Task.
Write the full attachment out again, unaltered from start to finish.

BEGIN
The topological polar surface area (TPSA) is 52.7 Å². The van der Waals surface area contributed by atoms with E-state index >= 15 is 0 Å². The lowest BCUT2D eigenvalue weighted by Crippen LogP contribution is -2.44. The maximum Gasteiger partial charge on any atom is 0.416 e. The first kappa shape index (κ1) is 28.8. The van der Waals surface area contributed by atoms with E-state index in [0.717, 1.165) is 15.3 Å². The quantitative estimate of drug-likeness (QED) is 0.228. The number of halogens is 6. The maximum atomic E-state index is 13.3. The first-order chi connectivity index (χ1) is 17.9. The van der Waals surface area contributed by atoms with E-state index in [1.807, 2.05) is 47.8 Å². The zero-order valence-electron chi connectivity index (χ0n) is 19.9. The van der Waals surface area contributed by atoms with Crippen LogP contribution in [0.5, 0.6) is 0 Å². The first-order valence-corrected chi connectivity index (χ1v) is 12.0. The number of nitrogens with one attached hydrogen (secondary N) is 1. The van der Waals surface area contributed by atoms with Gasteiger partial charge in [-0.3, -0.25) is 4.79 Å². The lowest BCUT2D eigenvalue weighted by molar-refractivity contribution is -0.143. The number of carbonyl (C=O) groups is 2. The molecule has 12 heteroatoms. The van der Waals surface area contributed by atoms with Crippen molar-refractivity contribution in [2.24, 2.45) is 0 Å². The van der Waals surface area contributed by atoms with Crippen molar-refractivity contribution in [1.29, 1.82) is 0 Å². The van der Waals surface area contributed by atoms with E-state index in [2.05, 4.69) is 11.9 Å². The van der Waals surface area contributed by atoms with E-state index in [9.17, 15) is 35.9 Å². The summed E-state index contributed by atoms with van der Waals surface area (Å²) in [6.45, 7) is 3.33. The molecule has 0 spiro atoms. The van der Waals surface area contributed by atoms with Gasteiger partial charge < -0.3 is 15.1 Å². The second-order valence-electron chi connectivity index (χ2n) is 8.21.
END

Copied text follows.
The topological polar surface area (TPSA) is 52.7 Å². The van der Waals surface area contributed by atoms with E-state index >= 15 is 0 Å². The lowest BCUT2D eigenvalue weighted by Crippen LogP contribution is -2.44. The maximum Gasteiger partial charge on any atom is 0.416 e. The first kappa shape index (κ1) is 28.8. The van der Waals surface area contributed by atoms with E-state index in [0.717, 1.165) is 15.3 Å². The quantitative estimate of drug-likeness (QED) is 0.228. The number of halogens is 6. The maximum atomic E-state index is 13.3. The first-order chi connectivity index (χ1) is 17.9. The van der Waals surface area contributed by atoms with E-state index in [1.807, 2.05) is 47.8 Å². The zero-order valence-electron chi connectivity index (χ0n) is 19.9. The van der Waals surface area contributed by atoms with Crippen LogP contribution in [0.5, 0.6) is 0 Å². The first-order valence-corrected chi connectivity index (χ1v) is 12.0. The number of nitrogens with one attached hydrogen (secondary N) is 1. The van der Waals surface area contributed by atoms with Gasteiger partial charge in [-0.3, -0.25) is 4.79 Å². The lowest BCUT2D eigenvalue weighted by molar-refractivity contribution is -0.143. The number of carbonyl (C=O) groups is 2. The molecule has 12 heteroatoms. The van der Waals surface area contributed by atoms with Crippen molar-refractivity contribution in [2.24, 2.45) is 0 Å². The van der Waals surface area contributed by atoms with Crippen molar-refractivity contribution in [1.29, 1.82) is 0 Å². The van der Waals surface area contributed by atoms with E-state index in [2.05, 4.69) is 11.9 Å². The van der Waals surface area contributed by atoms with E-state index in [9.17, 15) is 35.9 Å². The summed E-state index contributed by atoms with van der Waals surface area (Å²) in [6.45, 7) is 3.33. The molecule has 0 spiro atoms. The van der Waals surface area contributed by atoms with Gasteiger partial charge < -0.3 is 15.1 Å². The second-order valence-electron chi connectivity index (χ2n) is 8.21.